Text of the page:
Sup­plier risk

Finweek English Edition - - INSIDE -

Reg­u­lar read­ers of this col­umn will know that we’re grad­u­ally shift­ing away from pure the­ory around how to value your busi­ness and in­crease its po­ten­tial, to more of an i nter­ac­tive dis­cus­sion around the f inan­cial/val­u­a­tion/strate­gic is­sues that en­trepreneurs face. What this means is this:

If you have a ques­tion/is­sue you’d like to dis­cuss with us, send an email to fin­week@val­u­a­ and we’ll try to an­swer it in this col­umn. This could be anony­mous (if the num­bers/in­dus­try or prob­lem is par­tic­u­larly sen­si­tive – this is en­tirely your call), it could also be pub­lic – in which case you’d get the added ben­e­fit of your name, com­pany and what you do, in print. As a wise man once said, there is no such thing as bad pub­lic­ity.

One of the great­est things about my work is that I get to spend time with am­bi­tious en­trepreneurs, gen­er­ally at a time when they are ex­pe­ri­enc­ing a real chal­lenge and need to get help to make more in­formed choices.

Like all am­bi­tious peo­ple, they have a view of their busi­ness and their worth that is not al­ways bed­ded down in re­al­ity and nowhere is this more true than in their per­cep­tion of the real risks they face. into the pub­lic sec­tor. Its sup­plier has other dis­trib­u­tors who sell to the pri­vate sec­tor (not so BEE) and has other BEE dis­trib­u­tors who get ex­clu­sive rights to sell some of its smaller prod­ucts.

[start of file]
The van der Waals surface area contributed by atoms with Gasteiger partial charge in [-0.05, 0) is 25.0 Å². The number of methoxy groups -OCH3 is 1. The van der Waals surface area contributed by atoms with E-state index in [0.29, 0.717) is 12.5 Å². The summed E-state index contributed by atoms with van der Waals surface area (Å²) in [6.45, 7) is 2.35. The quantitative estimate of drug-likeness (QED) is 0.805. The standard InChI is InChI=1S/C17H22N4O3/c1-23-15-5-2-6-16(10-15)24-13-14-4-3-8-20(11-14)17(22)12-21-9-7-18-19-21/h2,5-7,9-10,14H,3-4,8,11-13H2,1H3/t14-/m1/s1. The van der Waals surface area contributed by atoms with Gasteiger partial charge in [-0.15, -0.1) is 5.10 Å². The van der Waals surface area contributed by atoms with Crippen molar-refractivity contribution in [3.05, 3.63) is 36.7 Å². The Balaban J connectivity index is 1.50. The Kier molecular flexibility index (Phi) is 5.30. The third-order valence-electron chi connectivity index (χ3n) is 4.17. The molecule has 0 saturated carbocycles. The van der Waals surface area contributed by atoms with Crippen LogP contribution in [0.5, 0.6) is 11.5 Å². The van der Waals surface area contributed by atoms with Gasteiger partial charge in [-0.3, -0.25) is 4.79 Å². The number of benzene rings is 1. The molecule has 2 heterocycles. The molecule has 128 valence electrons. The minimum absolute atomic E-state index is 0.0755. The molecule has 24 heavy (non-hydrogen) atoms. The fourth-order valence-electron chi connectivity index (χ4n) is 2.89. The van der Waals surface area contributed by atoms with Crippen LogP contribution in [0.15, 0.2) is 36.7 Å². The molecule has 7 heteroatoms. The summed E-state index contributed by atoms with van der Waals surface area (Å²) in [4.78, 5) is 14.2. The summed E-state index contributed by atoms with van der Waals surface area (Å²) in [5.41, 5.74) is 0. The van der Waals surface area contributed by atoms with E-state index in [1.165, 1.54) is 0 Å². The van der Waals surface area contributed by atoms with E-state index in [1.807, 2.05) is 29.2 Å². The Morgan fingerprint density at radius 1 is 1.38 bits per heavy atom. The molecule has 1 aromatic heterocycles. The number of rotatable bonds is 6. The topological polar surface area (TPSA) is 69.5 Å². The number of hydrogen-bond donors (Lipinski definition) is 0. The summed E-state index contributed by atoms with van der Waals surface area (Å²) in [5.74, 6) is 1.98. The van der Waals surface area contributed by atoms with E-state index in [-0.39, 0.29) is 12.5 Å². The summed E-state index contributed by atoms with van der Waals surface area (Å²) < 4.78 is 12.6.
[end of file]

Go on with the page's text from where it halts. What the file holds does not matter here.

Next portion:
The com­pany I met with has grown nicely for over five years. It has a great re­la­tion­ship with its sup­plier to the ex­tent that the sup­plier even gave it a R10m work­ing cap­i­tal fa­cil­ity to help it when Government paid slowly (of course, the com­pany ceded its debtors book as part of this deal). Things were good and it made a few mil­lion PAT a year… un­til last year, when the sup­plier changed its terms and cut the mar­gin a bit.

This year the sup­plier has come back to the com­pany with am­bi­tious growth tar­gets it must meet or else the sup­plier will ter­mi­nate the con­tract. The prob­lem is it can only sell to the pub­lic sec­tor in an in­dus­try that isn’t grow­ing nearly as fast as inf la­tion and that is ex­tremely price sen­si­tive. In other words, the com­pany’s up t he creek k with­out a pad­dle. dle.

So what is it do­ing? It’s scram­bling to o open doors with other sup­pli­ers, up­pli­ers, which s o u nd s g o o d u nt i l y o u re­mem­ber that at the sup­plier owns i t s debtors btors book, which will in­clude nclude the new sup­pli­ers. rs. So it ’s faced with the e only real choice – it has to do what it can in n the ex­ist- ing busi­ness but open a new one in par­al­lel. Whether it can even­tu­ally get a cent from five plus years of hard work in its ex­ist­ing busi­ness is un­cer­tain, but un­likely. Would you buy its busi­ness? For what?

So what hap­pened there? Sup­plier power, cou­pled per­haps to the un­in­tended con­se­quences of BEE leg­is­la­tion and en­trepreneurs who couldn’t un­der­stand the risk of hav­ing all their eggs in one bas­ket, es­pe­cially when it was go­ing so well. In the sec­ond in­stance there is an­other en­tre­pre­neur in an un­re­lated in­dus­try. He’s built a great team and great tes­ti­mo­ni­als. They rep­re­sent a sole sup­plier in the lo­cal mar­ket but do not have ex­clu­siv­ity on any mar­ket or ter­ri­tory. They’ve lit­er­all lit­er­ally sold their way into where they are now: build­ing re­la­tions re­la­tion­ships, de­liv­er­ing on time time, and de­light­ing with c cus­tomer care.

T They ’ v e made som some money and w wa nt to start a ac­quir i ng t he other distribut or s of this sup­pli­ers’ prod prod­uct here. I n t heor y t his s ounds good: they can c buy mar­ket ac­cess from un­der­per­form­ing un

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